I’m rereading Samuel Becket’s novel Watt, while also listening to Dermot Crowley voice the Singing Master’s words on Audiobook. In the opening pages, we do not meet Watt directly but through Mr. Hackett and Mr. and Mrs. Nixon who sit at a bus stop and observe someone or something disembark from a tram, variously described as “motionless,” “a solitary figure” something “scarcely to be distinguished from the dim wall behind it” and as “man or woman,” or “a roll of tarpaulin, wrapped up in dark paper and tied about the middle with a cord.” This, of course, turns out to be Watt. As to his personality, we read,
But a milder, more inoffensive creature does not exist, said Mr. Nixon. He would literally turn the other cheek, I honestly believe, if he had the energy.
“Nothing is funnier than unhappiness” observes Nell from her trash can next to her husband’s trash can in Beckett’s play Endgame; and for Beckett, nothing’s more philosophical and comedic than unhappiness. Hackett and the Nixons continue their contemplation of Watt, dissembling on exactly what they know of Watt, which appears to be he has “a huge big red noose and no fixed address,” who Mr. Nixon came upon one day, barefoot and need of money for a boot, and, of course, “he is a university man.” They then conclude this study by asserting Watt means nothing to them.
Or what he does, said Mr. Nixon. Or how he lives. Or where he comes from. Or where he is going to. Or what he looks like. What can it possibly matter to us?
After which, our narrator concerns himself exclusively with Watt as we follow this walking carpet on his train ride through the countryside to Mr. Knott’s house where he will take over caretaker duties from a man who in turn had taken over caretaker duties from someone before him, and so on and so on. When he disembarks, we witness Watt’s mode of locomotion.
Watt’s way of advancing due east, for example, was to turn his bust as far as possible towards the north and at the same time to fling out his right leg as far as possible towards the north and at the same time to fling out his right leg as far as possible towards the south, and then to turn his bust as far as possible towards the south, and then to fling out his left leg as far as possible towards the north, and then again to turn his bust as far as possible toward s the north . . . and so on.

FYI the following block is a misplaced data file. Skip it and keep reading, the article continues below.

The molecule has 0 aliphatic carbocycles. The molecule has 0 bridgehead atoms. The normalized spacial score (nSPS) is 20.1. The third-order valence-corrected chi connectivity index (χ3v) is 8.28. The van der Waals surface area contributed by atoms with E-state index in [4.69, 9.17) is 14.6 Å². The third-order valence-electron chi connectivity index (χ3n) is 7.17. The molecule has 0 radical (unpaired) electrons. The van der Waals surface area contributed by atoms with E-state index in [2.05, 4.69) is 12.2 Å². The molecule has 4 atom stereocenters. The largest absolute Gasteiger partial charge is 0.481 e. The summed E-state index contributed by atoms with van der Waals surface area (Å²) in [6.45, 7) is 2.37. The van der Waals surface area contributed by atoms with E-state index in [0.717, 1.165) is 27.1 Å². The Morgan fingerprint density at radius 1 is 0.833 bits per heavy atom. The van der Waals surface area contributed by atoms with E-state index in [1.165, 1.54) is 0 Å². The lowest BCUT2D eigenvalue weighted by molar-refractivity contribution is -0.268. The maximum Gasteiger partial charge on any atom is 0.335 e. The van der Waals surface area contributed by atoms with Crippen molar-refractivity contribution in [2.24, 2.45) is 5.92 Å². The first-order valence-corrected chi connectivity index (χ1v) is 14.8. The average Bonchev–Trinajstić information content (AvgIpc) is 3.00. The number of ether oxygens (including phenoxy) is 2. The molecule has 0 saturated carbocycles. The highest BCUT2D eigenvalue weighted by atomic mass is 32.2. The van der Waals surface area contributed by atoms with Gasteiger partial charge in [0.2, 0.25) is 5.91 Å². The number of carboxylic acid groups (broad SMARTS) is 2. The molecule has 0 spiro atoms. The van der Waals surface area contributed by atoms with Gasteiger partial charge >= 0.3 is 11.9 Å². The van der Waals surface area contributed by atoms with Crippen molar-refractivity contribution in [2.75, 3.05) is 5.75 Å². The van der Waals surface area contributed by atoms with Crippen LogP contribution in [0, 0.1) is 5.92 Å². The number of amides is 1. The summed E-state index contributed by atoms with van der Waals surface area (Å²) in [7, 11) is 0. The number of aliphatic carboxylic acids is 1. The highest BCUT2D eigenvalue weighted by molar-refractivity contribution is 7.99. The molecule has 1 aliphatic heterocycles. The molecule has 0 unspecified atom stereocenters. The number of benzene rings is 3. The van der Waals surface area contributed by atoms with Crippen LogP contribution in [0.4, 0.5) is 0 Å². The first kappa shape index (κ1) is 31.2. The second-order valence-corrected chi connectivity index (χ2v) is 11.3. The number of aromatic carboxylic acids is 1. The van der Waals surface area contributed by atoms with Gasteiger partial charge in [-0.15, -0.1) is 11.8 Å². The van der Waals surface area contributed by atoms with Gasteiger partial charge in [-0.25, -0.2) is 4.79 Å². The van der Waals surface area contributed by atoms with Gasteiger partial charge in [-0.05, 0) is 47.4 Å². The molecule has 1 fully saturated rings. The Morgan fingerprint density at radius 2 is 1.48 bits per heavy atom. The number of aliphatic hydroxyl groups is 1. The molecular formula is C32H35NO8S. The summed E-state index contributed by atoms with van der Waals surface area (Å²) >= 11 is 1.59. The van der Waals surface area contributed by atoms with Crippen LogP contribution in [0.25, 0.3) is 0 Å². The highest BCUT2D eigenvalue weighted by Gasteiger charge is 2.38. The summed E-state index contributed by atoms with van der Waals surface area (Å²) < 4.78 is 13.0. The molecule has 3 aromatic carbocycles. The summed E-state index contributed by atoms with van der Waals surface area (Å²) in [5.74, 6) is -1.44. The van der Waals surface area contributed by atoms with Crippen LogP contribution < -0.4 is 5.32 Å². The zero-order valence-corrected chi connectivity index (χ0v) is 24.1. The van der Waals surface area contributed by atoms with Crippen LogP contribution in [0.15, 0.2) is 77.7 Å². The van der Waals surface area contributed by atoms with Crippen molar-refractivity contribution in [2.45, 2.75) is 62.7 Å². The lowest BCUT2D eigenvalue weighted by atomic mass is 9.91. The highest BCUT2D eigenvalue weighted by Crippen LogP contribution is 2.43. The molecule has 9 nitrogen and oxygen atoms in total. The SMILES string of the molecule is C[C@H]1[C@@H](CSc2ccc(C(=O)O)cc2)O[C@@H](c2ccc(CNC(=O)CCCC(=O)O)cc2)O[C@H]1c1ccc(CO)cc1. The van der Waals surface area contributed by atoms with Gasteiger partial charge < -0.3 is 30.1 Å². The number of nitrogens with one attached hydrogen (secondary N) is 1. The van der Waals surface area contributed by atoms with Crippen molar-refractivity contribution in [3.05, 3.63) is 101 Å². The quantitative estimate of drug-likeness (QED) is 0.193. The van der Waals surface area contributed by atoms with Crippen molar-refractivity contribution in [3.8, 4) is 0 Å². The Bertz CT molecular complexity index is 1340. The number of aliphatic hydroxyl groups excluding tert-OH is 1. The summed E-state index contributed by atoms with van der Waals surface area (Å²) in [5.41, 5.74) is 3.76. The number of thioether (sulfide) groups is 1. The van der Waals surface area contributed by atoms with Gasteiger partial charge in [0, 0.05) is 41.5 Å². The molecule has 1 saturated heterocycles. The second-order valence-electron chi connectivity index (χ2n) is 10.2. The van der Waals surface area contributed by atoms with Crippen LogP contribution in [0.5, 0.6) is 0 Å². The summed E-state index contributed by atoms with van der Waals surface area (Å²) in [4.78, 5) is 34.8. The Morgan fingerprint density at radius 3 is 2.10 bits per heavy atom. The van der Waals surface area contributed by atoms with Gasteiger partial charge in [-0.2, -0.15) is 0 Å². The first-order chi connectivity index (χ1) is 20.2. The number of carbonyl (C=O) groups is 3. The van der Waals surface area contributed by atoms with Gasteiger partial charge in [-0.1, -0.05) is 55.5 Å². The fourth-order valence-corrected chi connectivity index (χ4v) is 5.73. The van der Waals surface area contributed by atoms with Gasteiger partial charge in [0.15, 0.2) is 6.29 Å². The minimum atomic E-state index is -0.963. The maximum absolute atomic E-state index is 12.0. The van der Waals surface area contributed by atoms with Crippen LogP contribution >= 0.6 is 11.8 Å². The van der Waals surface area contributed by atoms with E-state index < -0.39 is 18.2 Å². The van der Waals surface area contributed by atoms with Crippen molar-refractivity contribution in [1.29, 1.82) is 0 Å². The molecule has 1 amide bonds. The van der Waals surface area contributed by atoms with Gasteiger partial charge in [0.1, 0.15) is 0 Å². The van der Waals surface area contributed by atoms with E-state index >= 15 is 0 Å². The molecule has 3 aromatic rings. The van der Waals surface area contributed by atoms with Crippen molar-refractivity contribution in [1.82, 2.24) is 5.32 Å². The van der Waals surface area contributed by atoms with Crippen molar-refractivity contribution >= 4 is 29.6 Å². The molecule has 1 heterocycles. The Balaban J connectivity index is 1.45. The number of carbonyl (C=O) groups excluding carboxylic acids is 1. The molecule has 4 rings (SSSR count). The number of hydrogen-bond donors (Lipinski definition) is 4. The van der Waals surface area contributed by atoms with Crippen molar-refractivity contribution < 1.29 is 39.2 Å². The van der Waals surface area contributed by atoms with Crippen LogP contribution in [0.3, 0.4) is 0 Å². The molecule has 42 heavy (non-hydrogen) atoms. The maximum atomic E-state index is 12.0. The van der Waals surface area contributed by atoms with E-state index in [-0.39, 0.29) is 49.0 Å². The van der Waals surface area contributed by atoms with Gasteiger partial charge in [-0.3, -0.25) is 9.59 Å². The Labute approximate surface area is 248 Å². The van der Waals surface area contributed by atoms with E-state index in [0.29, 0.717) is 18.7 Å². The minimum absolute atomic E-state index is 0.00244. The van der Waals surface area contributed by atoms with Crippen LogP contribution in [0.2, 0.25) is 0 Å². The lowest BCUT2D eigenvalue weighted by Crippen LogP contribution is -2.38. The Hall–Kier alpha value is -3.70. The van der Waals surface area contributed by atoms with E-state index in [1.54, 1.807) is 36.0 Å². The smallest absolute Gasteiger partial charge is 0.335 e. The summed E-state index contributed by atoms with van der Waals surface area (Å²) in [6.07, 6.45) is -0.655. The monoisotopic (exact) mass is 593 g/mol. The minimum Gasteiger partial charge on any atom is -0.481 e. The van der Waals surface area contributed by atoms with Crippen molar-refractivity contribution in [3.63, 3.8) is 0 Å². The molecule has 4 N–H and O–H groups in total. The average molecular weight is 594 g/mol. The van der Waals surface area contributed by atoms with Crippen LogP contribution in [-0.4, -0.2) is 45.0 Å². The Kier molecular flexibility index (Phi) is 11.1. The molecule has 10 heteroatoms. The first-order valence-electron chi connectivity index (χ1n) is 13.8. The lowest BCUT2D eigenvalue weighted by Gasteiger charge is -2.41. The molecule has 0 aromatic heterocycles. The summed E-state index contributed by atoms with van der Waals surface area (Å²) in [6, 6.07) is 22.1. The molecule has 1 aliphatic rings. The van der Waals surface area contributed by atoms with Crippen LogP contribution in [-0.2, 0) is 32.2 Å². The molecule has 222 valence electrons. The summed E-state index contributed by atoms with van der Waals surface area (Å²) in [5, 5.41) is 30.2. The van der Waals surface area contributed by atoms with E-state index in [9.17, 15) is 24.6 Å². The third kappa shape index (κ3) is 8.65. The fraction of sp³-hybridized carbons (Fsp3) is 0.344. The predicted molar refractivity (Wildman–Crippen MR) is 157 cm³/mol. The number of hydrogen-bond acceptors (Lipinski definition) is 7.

This extraordinary method of walking meets with a rock thrown by Lady McCann who has been watching Watt for some time, becoming impressed, puzzled, and finally revolted. Upon entering Mr. Knott’s house and listening to a long monologue from the departing caretaker, an uproariously funny and philosophical monologue, he comes upon a cooking pot.
Looking at a pot, for example, or thinking of a pot, at one of Mr. Knott’s pots, of one of Mr. Knott’s pots, it was in vain that Watt, said Pot, pot.
What is a pot? What does the word pot mean? How does the word pot connect to the thing in itself, the pot? How do I know that the pot exists? How do I know anything related to the word pot? What does a pot do? What is it supposed to do? How different am I from a pot? What do I mean? How does the word “I” or “me” connect to actually who or what I am? How do I know I exist? And so on. And onto the stew which Watt makes for Mr. Knott in the pot on the stove.